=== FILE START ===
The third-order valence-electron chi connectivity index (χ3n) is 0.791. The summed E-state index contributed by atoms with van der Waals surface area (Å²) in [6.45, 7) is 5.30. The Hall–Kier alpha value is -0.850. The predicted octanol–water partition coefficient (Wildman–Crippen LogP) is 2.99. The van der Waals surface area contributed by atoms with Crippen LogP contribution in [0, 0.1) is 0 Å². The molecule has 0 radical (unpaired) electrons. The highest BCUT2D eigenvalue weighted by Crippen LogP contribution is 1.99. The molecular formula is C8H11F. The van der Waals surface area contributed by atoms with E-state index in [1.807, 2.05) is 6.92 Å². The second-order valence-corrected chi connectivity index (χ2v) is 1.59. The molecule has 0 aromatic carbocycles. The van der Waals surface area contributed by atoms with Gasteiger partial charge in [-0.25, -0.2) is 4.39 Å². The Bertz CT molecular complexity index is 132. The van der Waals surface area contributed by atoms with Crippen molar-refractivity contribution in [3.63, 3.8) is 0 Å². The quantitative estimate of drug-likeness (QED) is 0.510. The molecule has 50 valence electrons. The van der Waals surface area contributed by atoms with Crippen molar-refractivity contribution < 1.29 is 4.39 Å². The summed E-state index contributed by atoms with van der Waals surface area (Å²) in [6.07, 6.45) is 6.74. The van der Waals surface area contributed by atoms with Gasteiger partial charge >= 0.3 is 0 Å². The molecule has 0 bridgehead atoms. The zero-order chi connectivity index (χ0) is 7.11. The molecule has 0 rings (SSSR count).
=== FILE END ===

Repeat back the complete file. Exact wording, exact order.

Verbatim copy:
The third-order valence-electron chi connectivity index (χ3n) is 0.791. The summed E-state index contributed by atoms with van der Waals surface area (Å²) in [6.45, 7) is 5.30. The Hall–Kier alpha value is -0.850. The predicted octanol–water partition coefficient (Wildman–Crippen LogP) is 2.99. The van der Waals surface area contributed by atoms with Crippen LogP contribution in [0, 0.1) is 0 Å². The molecule has 0 radical (unpaired) electrons. The highest BCUT2D eigenvalue weighted by Crippen LogP contribution is 1.99. The molecular formula is C8H11F. The van der Waals surface area contributed by atoms with E-state index in [1.807, 2.05) is 6.92 Å². The second-order valence-corrected chi connectivity index (χ2v) is 1.59. The molecule has 0 aromatic carbocycles. The van der Waals surface area contributed by atoms with Gasteiger partial charge in [-0.25, -0.2) is 4.39 Å². The Bertz CT molecular complexity index is 132. The van der Waals surface area contributed by atoms with Crippen molar-refractivity contribution in [3.63, 3.8) is 0 Å². The quantitative estimate of drug-likeness (QED) is 0.510. The molecule has 50 valence electrons. The van der Waals surface area contributed by atoms with Crippen molar-refractivity contribution < 1.29 is 4.39 Å². The summed E-state index contributed by atoms with van der Waals surface area (Å²) in [6.07, 6.45) is 6.74. The van der Waals surface area contributed by atoms with Gasteiger partial charge >= 0.3 is 0 Å². The molecule has 0 bridgehead atoms. The zero-order chi connectivity index (χ0) is 7.11. The molecule has 0 rings (SSSR count).